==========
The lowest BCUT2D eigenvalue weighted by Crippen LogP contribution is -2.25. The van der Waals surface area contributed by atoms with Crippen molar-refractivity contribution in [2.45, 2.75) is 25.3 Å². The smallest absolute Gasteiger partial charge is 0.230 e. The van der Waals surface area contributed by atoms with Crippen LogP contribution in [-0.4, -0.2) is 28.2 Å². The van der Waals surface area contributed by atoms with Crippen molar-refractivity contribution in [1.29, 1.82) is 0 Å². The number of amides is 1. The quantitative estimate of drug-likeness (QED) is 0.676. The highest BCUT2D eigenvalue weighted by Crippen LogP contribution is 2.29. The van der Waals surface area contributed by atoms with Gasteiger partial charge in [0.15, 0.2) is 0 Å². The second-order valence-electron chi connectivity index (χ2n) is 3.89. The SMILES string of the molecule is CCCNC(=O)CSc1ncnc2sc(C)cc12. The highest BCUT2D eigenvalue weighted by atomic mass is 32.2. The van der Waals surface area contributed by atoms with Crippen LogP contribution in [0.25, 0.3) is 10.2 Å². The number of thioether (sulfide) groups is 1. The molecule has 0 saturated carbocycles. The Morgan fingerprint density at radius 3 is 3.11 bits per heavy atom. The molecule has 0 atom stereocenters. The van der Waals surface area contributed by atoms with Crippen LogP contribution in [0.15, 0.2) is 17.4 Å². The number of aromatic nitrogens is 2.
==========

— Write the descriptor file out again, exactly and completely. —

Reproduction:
The lowest BCUT2D eigenvalue weighted by Crippen LogP contribution is -2.25. The van der Waals surface area contributed by atoms with Crippen molar-refractivity contribution in [2.45, 2.75) is 25.3 Å². The smallest absolute Gasteiger partial charge is 0.230 e. The van der Waals surface area contributed by atoms with Crippen LogP contribution in [-0.4, -0.2) is 28.2 Å². The van der Waals surface area contributed by atoms with Crippen molar-refractivity contribution in [1.29, 1.82) is 0 Å². The number of amides is 1. The quantitative estimate of drug-likeness (QED) is 0.676. The highest BCUT2D eigenvalue weighted by Crippen LogP contribution is 2.29. The van der Waals surface area contributed by atoms with Gasteiger partial charge in [0.15, 0.2) is 0 Å². The second-order valence-electron chi connectivity index (χ2n) is 3.89. The SMILES string of the molecule is CCCNC(=O)CSc1ncnc2sc(C)cc12. The highest BCUT2D eigenvalue weighted by atomic mass is 32.2. The van der Waals surface area contributed by atoms with Crippen LogP contribution in [0.25, 0.3) is 10.2 Å². The number of thioether (sulfide) groups is 1. The molecule has 0 saturated carbocycles. The Morgan fingerprint density at radius 3 is 3.11 bits per heavy atom. The molecule has 0 atom stereocenters. The van der Waals surface area contributed by atoms with Crippen LogP contribution in [0.15, 0.2) is 17.4 Å². The number of aromatic nitrogens is 2.